As diverse as they might be, those armed insurgents often share a common message: the United States supports corrupt governments in the Muslim world to secure its interests at the expense of ordinary people.
Yet, for the past 18 years, the US has constantly reused the same failed “nation-building” strategy: find often unsavory characters, preferably ex-warlords or exiled politicians disconnected from the people’s aspirations, prop them up as the legitimate government, and fund them, regardless of their corruption or even their crimes.
Dan McNeill, a retired Army general and two-time military commander in Afghanistan, described war lord and American partner Akhundzada as “a simple-minded tyrant”. He “was dirty but he kept stability because people were afraid of him,”(…) “It’s not good and I’m not advocating dancing with the devil, but maybe one of his disciples,”’ he said.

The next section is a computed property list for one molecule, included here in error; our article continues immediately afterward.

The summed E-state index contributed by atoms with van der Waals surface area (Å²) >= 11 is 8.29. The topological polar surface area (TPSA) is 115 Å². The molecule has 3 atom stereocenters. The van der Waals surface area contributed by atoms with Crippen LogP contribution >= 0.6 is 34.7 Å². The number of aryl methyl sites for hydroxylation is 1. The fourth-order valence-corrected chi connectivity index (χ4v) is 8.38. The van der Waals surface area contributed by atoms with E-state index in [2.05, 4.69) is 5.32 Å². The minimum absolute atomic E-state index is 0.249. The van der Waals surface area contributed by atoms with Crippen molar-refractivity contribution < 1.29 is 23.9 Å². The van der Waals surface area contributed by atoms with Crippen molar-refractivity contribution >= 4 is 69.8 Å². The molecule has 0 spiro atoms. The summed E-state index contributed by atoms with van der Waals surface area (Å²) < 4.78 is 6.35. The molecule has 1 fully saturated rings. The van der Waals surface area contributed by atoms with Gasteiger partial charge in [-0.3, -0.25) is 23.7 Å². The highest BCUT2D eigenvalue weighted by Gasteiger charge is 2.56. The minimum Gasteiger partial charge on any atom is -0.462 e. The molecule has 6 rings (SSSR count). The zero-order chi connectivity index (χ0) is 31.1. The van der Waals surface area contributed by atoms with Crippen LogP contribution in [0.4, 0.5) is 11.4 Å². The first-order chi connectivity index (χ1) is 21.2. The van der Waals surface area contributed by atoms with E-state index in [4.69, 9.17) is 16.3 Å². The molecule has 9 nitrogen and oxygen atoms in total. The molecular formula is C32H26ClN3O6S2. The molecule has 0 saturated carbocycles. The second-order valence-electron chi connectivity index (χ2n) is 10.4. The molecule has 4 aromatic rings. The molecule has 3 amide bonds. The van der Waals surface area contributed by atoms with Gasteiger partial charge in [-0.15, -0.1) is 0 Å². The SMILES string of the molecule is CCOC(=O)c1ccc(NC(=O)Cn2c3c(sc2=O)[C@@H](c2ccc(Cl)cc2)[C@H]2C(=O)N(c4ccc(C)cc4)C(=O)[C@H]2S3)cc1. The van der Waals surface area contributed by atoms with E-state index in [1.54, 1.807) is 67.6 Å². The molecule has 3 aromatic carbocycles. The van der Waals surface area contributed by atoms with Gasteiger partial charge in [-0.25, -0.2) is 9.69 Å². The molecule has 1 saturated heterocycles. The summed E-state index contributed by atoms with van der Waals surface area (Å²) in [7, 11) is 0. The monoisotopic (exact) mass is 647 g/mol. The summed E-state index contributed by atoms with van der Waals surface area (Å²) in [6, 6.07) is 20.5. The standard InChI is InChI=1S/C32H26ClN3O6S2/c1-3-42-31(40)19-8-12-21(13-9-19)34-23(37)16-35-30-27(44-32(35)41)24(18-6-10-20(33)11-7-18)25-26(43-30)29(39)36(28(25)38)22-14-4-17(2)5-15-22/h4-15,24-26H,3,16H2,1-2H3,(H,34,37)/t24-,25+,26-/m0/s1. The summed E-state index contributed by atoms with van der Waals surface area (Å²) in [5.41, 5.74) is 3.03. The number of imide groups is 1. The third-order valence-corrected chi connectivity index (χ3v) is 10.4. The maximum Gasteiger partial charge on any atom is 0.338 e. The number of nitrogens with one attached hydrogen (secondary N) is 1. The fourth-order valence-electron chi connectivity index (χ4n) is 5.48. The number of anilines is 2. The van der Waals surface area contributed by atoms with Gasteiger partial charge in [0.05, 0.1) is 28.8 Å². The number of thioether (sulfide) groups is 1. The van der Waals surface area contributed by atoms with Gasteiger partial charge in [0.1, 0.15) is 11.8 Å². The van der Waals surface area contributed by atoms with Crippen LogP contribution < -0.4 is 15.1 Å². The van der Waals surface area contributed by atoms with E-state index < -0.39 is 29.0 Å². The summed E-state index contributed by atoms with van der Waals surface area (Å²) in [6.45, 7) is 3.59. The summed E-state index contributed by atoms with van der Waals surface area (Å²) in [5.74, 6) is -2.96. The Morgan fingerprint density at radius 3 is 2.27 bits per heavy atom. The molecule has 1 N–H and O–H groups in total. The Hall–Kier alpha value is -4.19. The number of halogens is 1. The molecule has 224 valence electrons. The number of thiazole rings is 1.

Such a short-sighted and immoral approach can only lead to resentment and rejection of both US presence and any government it backs.
And unless the politics of “unintended consequences” is abandoned, the same causes will produce the same effects.
There is hope however. By opening up a dialogue with the Taliban in Afghanistan, the US is treading a tried and tested path of conflict resolution and reconstruction.
All political violence is, at root, political, and removing the fundamental grievances can lead to an end to, or at least a significant reduction in, the use of violence.
This, of course, necessitates that governments drop the fanatic Blairesque narrative that these groups “have no reasonable demands upon which we can negotiate”, and accept the concept of governance in an Islamic framework.
This path might be long and require bravery, but history tells us that armed conflicts can be ended through meaningful engagement.
As the US has reproduced its pattern of failures across the Muslim world since 2001, it might be worth considering initiating dialogue and withdrawal as a proven model to end wars in other countries where military actions have hit a dead end.
Image courtesy of the Obama White House on Flikr.